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Daily News Roundup: Thursday, 6th February 2020

Posted: 6th February 2020


HSBC set to unveil strategy shift

HSBC is set to undertake a strategy overhaul which could see the bank carry out a new round of job cuts targeting senior managers and reduce its presence in some smaller markets. It is understood that the changes are expected to be part of a strategy update by interim chief executive Noel Quinn on 18 February. Mr Quinn is also likely to unveil plans to boost the bank’s profits outside Asia while reiterating HSBC’s commitment to invest more in China. But HSBC will not name a permanent chief executive when it reveals the strategic overhaul - a move the FT says could undermine investor confidence in the plan to reshape the lender.

Contactless crackdown could baffle consumers

Experts have warned that an EU crackdown on contactless payments could cause mass confusion for millions of customers and trigger a €57bn (£48bn) hit to businesses across Europe. The new Strong Customer Authentication (SCA) rules require banks to verify a customer's identity every time they make payments totalling €100 (£85). If customers breach this limit through repeated contactless card payments, they will be forced to type their pin into a machine. But a report published by 451 Research and commissioned by payments company Stripe estimates that €57bn of payments across the EU will be abandoned because of the extra checks.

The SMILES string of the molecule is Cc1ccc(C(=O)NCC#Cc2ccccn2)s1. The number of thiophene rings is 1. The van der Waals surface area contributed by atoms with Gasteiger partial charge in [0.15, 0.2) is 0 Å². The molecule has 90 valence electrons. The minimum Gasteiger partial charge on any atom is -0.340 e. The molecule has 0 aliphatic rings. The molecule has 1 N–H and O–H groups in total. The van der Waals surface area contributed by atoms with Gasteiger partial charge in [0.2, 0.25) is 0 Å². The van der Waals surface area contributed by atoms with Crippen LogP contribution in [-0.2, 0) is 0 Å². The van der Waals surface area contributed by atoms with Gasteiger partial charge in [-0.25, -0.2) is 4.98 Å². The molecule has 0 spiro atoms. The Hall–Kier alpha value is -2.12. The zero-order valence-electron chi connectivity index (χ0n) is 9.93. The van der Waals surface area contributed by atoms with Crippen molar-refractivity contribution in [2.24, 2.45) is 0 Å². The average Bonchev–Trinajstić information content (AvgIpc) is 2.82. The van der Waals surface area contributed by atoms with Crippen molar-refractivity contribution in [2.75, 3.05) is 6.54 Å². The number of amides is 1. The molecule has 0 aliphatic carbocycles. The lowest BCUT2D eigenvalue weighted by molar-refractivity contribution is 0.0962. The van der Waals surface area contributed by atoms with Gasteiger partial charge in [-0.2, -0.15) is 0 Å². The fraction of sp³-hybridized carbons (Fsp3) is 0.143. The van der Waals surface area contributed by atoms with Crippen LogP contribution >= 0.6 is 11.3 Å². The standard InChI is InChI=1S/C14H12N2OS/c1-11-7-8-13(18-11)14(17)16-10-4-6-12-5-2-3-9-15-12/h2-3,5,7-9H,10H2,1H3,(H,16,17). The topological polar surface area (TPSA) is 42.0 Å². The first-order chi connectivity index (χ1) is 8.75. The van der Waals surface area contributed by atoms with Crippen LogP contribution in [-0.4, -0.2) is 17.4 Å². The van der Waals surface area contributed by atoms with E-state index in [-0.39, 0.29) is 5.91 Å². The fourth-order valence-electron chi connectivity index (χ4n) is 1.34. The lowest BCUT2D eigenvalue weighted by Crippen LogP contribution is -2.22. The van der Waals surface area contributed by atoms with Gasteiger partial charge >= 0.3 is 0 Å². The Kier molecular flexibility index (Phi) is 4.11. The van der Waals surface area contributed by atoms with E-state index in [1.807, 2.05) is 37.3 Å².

Investor group pressures Barclays over climate policies

Barclays is under increasing scrutiny over its financing of fossil fuel producers, as it emerged that The Investor Forum has reportedly held talks with the lender over its climate policies. Climate change was already set to be centre stage at Barclays’ AGM in May, after a group of shareholders filed a landmark resolution demanding the lender tighten its environmental policies.

RBS banking app fails to comply with EU rules

RBS has asked users of its banking app Bó to destroy their cards because they fail to comply with new EU banking rules. RBS said customers who joined the app before January 3 will be sent a new card and their original one will stop working on March 14.

Cashpoint shift saves banks millions

Research from Which? reveals the amount paid by consumers to withdraw cash jumped by £29m to £104m last year, as many free machines vanished. The shift in the cashpoint network has saved banks £120m since January 2018, according to figures from Link.


Vanguard partners with HarbourVest to enter PE industry

Vanguard and HarbourVest have announced a strategic partnership to provide investors with access to private equity. The new strategy will initially be provided by Vanguard Institutional Advisory Services (VIAS) to pensions, endowments and foundations.

Private equity became too focused on money, says Guy Hands

Buyout industry pioneer Guy Hands has said private equity has “got too insular”, with dealmakers too focussed on how much money they make.


Credit Suisse investors back Thiam in board battle

Credit Suisse CEO Tidjane Thiam has been backed by three of the bank’s top shareholders in a power struggle with chairman Urs Rohner, which has intensified after a spying scandal at the Swiss bank.